Buying a new property is very exciting. But that excitement can quickly disappear when it comes to navigating the complex terms of the sale agreement. Even the most astute buyer will often rely on the assistance of the agent to explain the fancy Latin terminology, but sometimes things don’t quite go to plan.
While renovations are seen as an investment in a property, usually with the advantage of increasing the property’s value, all such additions must be done in accordance with approved municipal plans. But this is not something that is top of mind when a buyer concludes a sale agreement. It usually only becomes a problem when the buyer seeks to make further additions to the property and the irregular nature of the additions comes to light.
What is the buyer to do?
Two important decisions by our courts have confirmed that unapproved additions to a property fall into the category of latent defects (those which cannot be seen) and as such, the seller will be protected by the voetstoets clause in the sale agreement. In Odendaal v Ferraris the Supreme Court held that “a voetstoots clause ordinarily covers the absence of statutory authorisations and protects the seller against claims based on such latent defects”. This means that the buyer has purchased the property “as is.”
The remedy that exists for the buyer is quite onerous and difficult to prove. In Odendaal the SCA held that “a litigant who undertakes the burden to establish fraud, especially in motion proceedings, must ensure that both his allegations, and the facts on which he relies on underpin them, are clear and specific.” To prove this fraud, the buyer often requires the assistance of an expert. It will also require an enquiry as to the seller’s state of mind at the time of the sale – did the seller know that the plans weren’t approved and, did the seller knowingly conceal this fact at the time of the sale. If the seller did defraud the buyer, then they will not be protected by the voetstoets provisions. This position was confirmed and upheld in the recent case of Haviside vs Hendricks.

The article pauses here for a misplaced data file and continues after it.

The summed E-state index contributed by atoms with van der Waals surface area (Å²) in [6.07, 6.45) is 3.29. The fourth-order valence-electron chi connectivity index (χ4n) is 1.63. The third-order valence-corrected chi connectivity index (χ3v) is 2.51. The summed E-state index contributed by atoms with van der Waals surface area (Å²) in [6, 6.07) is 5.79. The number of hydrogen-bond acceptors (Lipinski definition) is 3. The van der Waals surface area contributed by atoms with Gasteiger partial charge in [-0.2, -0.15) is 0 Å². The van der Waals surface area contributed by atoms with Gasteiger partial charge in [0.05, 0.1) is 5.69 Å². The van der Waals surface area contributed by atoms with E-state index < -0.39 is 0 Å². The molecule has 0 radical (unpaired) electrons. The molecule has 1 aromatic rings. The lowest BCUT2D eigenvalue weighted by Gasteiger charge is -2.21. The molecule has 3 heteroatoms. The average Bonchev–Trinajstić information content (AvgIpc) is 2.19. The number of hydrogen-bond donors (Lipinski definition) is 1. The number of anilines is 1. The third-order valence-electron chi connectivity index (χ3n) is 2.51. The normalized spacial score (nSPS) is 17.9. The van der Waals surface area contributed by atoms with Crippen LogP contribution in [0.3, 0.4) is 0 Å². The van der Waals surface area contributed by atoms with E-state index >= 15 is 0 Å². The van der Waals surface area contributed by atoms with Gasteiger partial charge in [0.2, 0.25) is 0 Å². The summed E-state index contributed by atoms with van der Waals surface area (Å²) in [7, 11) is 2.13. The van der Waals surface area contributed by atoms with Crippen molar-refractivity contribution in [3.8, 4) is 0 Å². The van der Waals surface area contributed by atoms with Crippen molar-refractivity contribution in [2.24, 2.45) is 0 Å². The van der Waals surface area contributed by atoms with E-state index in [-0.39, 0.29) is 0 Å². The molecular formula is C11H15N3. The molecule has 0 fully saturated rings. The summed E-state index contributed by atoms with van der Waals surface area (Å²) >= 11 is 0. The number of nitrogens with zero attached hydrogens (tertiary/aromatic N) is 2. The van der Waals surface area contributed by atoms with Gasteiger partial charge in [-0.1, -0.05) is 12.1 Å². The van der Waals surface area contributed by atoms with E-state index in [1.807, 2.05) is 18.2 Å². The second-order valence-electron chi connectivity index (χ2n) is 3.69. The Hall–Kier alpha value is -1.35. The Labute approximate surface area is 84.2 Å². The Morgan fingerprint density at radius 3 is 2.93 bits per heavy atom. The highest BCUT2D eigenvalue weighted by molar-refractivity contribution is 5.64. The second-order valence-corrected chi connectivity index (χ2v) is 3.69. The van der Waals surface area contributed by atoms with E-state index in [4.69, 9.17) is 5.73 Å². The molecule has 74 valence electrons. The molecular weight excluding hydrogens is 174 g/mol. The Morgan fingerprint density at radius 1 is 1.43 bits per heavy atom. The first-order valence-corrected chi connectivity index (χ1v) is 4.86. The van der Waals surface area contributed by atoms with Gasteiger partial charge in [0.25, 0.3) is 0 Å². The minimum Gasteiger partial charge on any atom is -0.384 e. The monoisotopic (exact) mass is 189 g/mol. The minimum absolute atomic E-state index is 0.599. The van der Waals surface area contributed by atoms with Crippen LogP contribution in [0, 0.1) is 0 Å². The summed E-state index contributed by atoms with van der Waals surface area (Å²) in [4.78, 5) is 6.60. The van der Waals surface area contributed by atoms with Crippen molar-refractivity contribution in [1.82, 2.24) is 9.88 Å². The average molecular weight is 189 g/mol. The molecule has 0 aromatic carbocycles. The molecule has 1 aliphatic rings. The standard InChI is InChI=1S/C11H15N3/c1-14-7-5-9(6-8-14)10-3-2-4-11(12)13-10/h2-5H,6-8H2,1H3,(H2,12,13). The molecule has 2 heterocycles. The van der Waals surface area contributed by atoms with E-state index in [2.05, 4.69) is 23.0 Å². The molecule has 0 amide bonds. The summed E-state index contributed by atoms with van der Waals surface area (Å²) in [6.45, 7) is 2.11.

The best course of action for a buyer to follow is to dot all the I’s and cross all the T’s before signing on the dotted line: either request all the relevant plans to ensure that the necessary approvals have been obtained by the seller or make the sale of the property conditional on the approved plans being provided by the seller within a specific time period.
It might make the purchase of the property a little less exciting at the time, but doing your due diligence will pay off in the long term.
For any assistance you may need at any time during your property journey, contact Hengst & McMaster Attorneys for expert advice and we can help make the buying or selling of your property a little less daunting.
 Odendaal v Ferraris (2009) (4) SA 313 (SCA)
 Haviside v Heydricks and Another (2014) (1) SA 235 (KZP)